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An OSGi Primer

02.25.2009
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For the benefit of those who don't know what OSGi actually is, I wrote an article on my blog, which I am reproducing here, mainly because I see this question asked quite a lot.  Most articles already assume that people know what OSGi is, but all I assume is that the reader is a Java programmer and familiar with the Eclipse IDE, in which case the reader has already been using OSGi without even realising it.

The Eclipse IDE is constructed from Plugins. Plugins are effectively OSGi bundles with a bit extra (usually a plugin.xml, sometimes a little more).

Eclipse is built on top of Equinox which is an implementation of the OSGi specification and then goes on to extend it with the Plugin Registry.

At its core an OSGi bundle is a standard Java JAR file with some extra information in the MANIFEST.MF which describes the bundle to the OSGi platform it is deployed to. The manifest describes things like the bundle's name, version, what packages and/or other bundles it depends on, what packages it exposes, and probably a fair chunk of other stuff I haven't mentioned.

OSGi is a service oriented architecture. This is quite an important point to me as most people hear or read SOA and automatically assume Web Services. Well Web Services are just one type of SOA. The specification of OSGi is inherently, and by design, service oriented.

Like I said, bundles can declare what packages they expose, but more importantly they declare and/or register services.

A service is essentially a Java interface and can be implemented by one or more bundles. A bundle that needs to use a particular service looks it up (or "tracks" when services are registered/unregistered) and then decides which service to use either by taking the first one it finds, or by homing in on a service that meets a specific need by specifying some service properties.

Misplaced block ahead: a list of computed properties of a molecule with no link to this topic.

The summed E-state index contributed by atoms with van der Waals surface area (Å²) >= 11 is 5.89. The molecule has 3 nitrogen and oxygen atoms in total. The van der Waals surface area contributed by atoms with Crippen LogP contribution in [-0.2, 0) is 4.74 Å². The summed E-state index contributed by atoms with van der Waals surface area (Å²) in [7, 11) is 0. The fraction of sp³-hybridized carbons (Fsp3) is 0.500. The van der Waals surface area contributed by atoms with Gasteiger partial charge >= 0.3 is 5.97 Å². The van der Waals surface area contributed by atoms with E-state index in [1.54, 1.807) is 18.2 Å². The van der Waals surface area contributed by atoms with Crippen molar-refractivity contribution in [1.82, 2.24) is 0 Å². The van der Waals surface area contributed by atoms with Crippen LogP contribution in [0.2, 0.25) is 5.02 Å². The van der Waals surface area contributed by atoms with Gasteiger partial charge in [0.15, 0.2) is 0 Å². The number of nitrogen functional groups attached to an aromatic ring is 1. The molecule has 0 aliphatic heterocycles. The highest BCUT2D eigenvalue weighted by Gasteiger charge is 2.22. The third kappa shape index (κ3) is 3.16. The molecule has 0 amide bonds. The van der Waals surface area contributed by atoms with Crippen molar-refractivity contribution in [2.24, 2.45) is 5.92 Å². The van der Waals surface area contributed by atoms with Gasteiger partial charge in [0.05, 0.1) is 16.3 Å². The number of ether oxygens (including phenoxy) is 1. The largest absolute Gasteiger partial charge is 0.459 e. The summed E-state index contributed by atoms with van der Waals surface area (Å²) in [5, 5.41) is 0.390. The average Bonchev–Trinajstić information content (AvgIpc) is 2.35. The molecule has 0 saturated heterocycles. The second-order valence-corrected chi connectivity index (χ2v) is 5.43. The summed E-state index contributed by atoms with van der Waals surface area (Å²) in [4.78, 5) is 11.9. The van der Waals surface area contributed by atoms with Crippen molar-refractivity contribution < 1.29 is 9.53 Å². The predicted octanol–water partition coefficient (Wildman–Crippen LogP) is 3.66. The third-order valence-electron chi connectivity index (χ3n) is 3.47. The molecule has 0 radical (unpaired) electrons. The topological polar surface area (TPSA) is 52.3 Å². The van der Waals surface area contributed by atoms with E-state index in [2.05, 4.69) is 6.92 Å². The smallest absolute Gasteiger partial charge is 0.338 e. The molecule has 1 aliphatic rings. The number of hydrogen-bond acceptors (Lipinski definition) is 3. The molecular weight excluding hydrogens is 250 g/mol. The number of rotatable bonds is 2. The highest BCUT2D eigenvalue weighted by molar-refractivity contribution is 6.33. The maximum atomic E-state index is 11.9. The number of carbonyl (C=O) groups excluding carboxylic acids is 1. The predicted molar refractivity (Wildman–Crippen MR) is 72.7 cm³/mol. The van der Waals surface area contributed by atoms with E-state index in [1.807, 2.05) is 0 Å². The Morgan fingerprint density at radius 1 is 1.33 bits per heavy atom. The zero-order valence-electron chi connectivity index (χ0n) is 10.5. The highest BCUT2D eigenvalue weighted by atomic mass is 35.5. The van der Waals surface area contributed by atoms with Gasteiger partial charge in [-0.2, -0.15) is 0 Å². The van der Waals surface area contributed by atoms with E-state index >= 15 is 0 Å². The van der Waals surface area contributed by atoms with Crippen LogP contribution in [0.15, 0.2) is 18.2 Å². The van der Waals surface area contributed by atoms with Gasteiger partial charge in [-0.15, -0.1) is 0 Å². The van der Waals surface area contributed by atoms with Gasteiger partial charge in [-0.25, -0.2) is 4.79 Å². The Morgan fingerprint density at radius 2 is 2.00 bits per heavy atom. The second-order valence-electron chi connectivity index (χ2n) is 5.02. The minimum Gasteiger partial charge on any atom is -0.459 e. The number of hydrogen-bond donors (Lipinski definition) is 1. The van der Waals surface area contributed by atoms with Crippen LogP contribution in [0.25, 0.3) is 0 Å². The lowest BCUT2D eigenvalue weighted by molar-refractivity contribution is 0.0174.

The most important thing is that services are dynamic. They can come and go and this is a part of the specification and something that any one who writes bundles has to accept and deal with.

As a result, OSGi has a tightly defined classloader mechanism which manages version control. You can have two bundles installed on your OSGi platform that expose the different versions of the same package, then other bundles can be explicit about which package version they depend on or not.

The OSGi specification consists of a core specification and a service compendium. The core specification is enough to write modular Java applications and the service compendium details a selection of services that OSGi implementations will usually implement a common set of, if not all of. These include things like Logging, Declarative Services (services can be declared using XML), HTTP service (you can expose web resources from a compliant container, some even support JSPs!) and others. See this page for more information: